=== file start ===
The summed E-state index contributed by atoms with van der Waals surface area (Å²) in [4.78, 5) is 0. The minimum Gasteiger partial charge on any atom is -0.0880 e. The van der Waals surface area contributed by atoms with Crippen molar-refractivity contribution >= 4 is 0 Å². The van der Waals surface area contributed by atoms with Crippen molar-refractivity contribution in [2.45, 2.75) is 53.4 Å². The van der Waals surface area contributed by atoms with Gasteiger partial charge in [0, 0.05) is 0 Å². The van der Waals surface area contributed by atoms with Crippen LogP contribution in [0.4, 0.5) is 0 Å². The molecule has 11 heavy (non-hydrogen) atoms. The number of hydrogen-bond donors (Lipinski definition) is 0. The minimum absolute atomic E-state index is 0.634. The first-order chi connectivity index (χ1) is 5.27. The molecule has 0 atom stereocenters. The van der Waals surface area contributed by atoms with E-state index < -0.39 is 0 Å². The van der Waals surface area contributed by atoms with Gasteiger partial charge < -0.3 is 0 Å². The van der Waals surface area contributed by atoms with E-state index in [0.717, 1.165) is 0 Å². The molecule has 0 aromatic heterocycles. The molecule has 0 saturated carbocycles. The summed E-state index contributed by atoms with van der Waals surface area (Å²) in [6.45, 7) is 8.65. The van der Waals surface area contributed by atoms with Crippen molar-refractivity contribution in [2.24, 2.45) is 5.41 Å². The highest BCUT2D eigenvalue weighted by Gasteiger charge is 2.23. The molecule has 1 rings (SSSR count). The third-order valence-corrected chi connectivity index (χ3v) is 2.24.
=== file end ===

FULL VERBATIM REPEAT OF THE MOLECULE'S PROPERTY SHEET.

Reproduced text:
The summed E-state index contributed by atoms with van der Waals surface area (Å²) in [4.78, 5) is 0. The minimum Gasteiger partial charge on any atom is -0.0880 e. The van der Waals surface area contributed by atoms with Crippen molar-refractivity contribution >= 4 is 0 Å². The van der Waals surface area contributed by atoms with Crippen molar-refractivity contribution in [2.45, 2.75) is 53.4 Å². The van der Waals surface area contributed by atoms with Gasteiger partial charge in [0, 0.05) is 0 Å². The van der Waals surface area contributed by atoms with Crippen LogP contribution in [0.4, 0.5) is 0 Å². The molecule has 11 heavy (non-hydrogen) atoms. The number of hydrogen-bond donors (Lipinski definition) is 0. The minimum absolute atomic E-state index is 0.634. The first-order chi connectivity index (χ1) is 5.27. The molecule has 0 atom stereocenters. The van der Waals surface area contributed by atoms with E-state index < -0.39 is 0 Å². The van der Waals surface area contributed by atoms with Gasteiger partial charge < -0.3 is 0 Å². The van der Waals surface area contributed by atoms with E-state index in [0.717, 1.165) is 0 Å². The molecule has 0 aromatic heterocycles. The molecule has 0 saturated carbocycles. The summed E-state index contributed by atoms with van der Waals surface area (Å²) in [6.45, 7) is 8.65. The van der Waals surface area contributed by atoms with Crippen molar-refractivity contribution in [2.24, 2.45) is 5.41 Å². The highest BCUT2D eigenvalue weighted by Gasteiger charge is 2.23. The molecule has 1 rings (SSSR count). The third-order valence-corrected chi connectivity index (χ3v) is 2.24.